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Abou-Nukta F, Bakhos C, Arroyo K, et al. Effects of Delaying Appendectomy for Acute Appendicitis for 12 to 24 Hours. Arch Surg. 2006;141(5):504–507. doi:10.1001/archsurg.141.5.504
To determine whether delaying appendectomy for 12 hours to avoid disturbing the operating room schedule and to minimize the number of operations during the night negatively affects the outcome of patients with acute appendicitis.
Large teaching community hospital.
The medical records of 380 patients who underwent appendectomies between January 1, 2002, and December 31, 2004, were reviewed. Patients proven to have an inflamed appendix on the pathological report were divided into 2 groups. The early group comprised patients who had undergone appendectomies within 12 hours of presentation to the emergency department, including patients with generalized sepsis. The late group comprised patients who had undergone appendectomies more than 12 to 24 hours after presentation.
Main Outcome Measures
Length of stay, operative time, and the rate of perforations and complications.
Laparoscopic or open appendectomies.
There were 309 patients included in our study. There were no statistically significant differences between the early and late groups in the length of stay, operative time, the percentage of advanced appendicitis, or the rate of complications.
In selected patients, delaying appendectomies for acute appendicitis for 12 to 24 hours after presentation does not significantly increase the rate of perforations, operative time, or length of stay. It decreases the use of the nursing staff, anesthesia team, and surgical house staff during the night shifts, and it decreases the interruption of the regular operating room schedule.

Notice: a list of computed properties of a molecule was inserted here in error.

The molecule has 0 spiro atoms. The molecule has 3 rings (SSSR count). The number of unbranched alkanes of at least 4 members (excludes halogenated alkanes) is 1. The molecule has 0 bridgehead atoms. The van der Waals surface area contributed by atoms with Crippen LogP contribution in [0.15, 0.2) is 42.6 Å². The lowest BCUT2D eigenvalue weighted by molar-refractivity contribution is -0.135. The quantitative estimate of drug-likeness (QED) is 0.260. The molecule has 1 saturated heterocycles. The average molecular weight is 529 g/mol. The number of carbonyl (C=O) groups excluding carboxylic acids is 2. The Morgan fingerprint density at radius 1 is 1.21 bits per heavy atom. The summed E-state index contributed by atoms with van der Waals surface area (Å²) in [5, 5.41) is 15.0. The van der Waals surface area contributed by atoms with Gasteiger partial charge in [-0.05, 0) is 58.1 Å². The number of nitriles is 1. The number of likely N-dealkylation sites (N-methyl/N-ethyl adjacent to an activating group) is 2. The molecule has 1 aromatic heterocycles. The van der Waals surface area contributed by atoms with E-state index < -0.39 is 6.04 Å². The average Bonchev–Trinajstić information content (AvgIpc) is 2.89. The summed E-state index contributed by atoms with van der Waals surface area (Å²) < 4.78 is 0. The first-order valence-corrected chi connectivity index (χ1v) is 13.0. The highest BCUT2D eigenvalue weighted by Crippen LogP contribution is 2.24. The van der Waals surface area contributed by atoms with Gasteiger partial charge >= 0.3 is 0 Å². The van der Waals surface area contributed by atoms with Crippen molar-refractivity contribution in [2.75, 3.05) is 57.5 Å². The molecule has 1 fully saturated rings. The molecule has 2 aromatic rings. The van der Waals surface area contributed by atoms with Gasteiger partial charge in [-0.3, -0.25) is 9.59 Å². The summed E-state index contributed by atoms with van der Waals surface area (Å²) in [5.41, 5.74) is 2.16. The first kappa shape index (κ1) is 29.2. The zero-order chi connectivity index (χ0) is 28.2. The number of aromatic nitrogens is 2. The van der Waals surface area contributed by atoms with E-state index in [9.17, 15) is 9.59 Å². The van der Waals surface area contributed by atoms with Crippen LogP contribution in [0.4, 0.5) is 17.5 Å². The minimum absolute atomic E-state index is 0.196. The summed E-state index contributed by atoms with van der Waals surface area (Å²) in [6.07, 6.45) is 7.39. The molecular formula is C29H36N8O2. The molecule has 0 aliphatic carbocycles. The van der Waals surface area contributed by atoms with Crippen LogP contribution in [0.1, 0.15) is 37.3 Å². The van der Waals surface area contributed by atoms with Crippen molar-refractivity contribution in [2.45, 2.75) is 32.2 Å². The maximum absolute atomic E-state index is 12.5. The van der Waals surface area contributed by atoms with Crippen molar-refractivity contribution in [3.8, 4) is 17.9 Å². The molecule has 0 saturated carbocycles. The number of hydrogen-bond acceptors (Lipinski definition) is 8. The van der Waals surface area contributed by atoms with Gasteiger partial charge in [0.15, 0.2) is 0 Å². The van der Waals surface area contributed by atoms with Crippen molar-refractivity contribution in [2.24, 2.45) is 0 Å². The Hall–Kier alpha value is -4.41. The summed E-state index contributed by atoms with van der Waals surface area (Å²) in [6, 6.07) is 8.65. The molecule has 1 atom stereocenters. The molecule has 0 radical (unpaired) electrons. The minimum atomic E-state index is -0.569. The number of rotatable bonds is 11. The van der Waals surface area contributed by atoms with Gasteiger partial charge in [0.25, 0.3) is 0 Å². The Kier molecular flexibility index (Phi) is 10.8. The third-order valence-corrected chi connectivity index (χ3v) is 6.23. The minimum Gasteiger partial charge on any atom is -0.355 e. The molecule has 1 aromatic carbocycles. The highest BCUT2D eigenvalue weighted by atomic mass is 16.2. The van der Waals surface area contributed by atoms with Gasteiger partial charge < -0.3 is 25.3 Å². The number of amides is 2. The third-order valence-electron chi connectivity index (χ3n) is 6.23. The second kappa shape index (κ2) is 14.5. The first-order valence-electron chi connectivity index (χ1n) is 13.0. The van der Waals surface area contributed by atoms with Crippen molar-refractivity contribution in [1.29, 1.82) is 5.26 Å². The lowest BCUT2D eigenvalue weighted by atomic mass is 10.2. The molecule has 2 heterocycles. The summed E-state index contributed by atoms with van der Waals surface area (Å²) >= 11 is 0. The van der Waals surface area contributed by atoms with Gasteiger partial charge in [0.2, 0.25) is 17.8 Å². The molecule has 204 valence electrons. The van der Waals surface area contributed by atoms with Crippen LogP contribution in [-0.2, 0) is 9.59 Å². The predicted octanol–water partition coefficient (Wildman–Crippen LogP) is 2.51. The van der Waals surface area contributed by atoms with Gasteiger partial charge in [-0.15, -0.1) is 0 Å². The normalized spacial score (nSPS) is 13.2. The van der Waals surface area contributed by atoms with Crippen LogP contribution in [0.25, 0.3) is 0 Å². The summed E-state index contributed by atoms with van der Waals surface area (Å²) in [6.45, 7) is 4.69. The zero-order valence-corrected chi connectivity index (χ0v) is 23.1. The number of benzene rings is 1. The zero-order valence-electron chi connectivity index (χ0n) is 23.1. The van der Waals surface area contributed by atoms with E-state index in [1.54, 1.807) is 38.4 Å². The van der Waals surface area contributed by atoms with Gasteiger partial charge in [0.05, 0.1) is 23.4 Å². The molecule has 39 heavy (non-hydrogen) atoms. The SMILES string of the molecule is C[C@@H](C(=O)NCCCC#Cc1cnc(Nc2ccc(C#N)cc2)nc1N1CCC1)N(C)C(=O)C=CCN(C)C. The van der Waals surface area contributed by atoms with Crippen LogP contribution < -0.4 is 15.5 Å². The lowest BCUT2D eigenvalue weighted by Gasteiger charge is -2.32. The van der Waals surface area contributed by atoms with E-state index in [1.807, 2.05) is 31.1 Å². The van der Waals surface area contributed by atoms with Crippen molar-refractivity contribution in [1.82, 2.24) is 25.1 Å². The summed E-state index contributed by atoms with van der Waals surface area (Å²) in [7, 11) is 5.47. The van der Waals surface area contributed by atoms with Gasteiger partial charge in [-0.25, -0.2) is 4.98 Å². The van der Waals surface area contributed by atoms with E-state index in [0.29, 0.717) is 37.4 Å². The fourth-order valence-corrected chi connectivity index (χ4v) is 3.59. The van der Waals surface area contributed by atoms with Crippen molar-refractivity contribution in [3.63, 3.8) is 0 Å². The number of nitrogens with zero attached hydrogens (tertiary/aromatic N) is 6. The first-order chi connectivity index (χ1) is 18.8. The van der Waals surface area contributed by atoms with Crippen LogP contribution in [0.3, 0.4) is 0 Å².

Appendectomy for acute appendicitis is the most common nonelective procedure performed by general surgeons.1 It has generally been accepted that an appendectomy should be performed within a few hours of diagnosis and that a delay in the operation may lead to an increase in the morbidity.2-4 Recent articles5-7 on the negative impact of sleep deprivation on clinical performance suggest the value of limiting operations and procedures during the night and early morning hours to absolute emergencies. In this study, we assess whether appendectomy for acute appendicitis can be safely delayed for 12 to 24 hours to be performed during the day shift.
Between January 1, 2002, and December 31, 2004, 380 appendectomies were performed in our hospital. We included patients who underwent appendectomies after a preoperative diagnosis of acute appendicitis that was confirmed by pathological examination. We excluded patients who were younger than 18 years, patients who underwent negative appendectomies, incidental appendectomies, or interval appendectomies, and patients who had errors or delays of more than 24 hours in the diagnosis (Table 1).
Patients included in the study were divided into 2 groups. The early group comprised patients who underwent appendectomies within 12 hours after presentation to the emergency department. The late group comprised patients who underwent appendectomies between 12 and 24 hours after presentation. There were several reasons for the delay in the operation: the time between admission to the emergency department and surgical consultation, the lack of operating room availability, a delay in the diagnosis owing to an atypical presentation, and the surgeon's decision to delay the surgical procedure. Oral intake was stopped for patients in both groups. Intravenous hydration using crystalloid fluids and intravenous antibiotics were administered at the time of diagnosis. The medical records of patients from both groups were compared for age, white blood cell counts, and temperature on presentation as well as length of stay, operative time, and pathological diagnosis. We differentiated between nonadvanced appendicitis and advanced appendicitis (gangrenous or perforated). The rate of complications was also recorded.
Our hospital is a teaching community hospital with residents of all levels on call in house and supervised by attending surgeons who are either in house or on call. At all times, our operating rooms are staffed and readily available for emergency operations.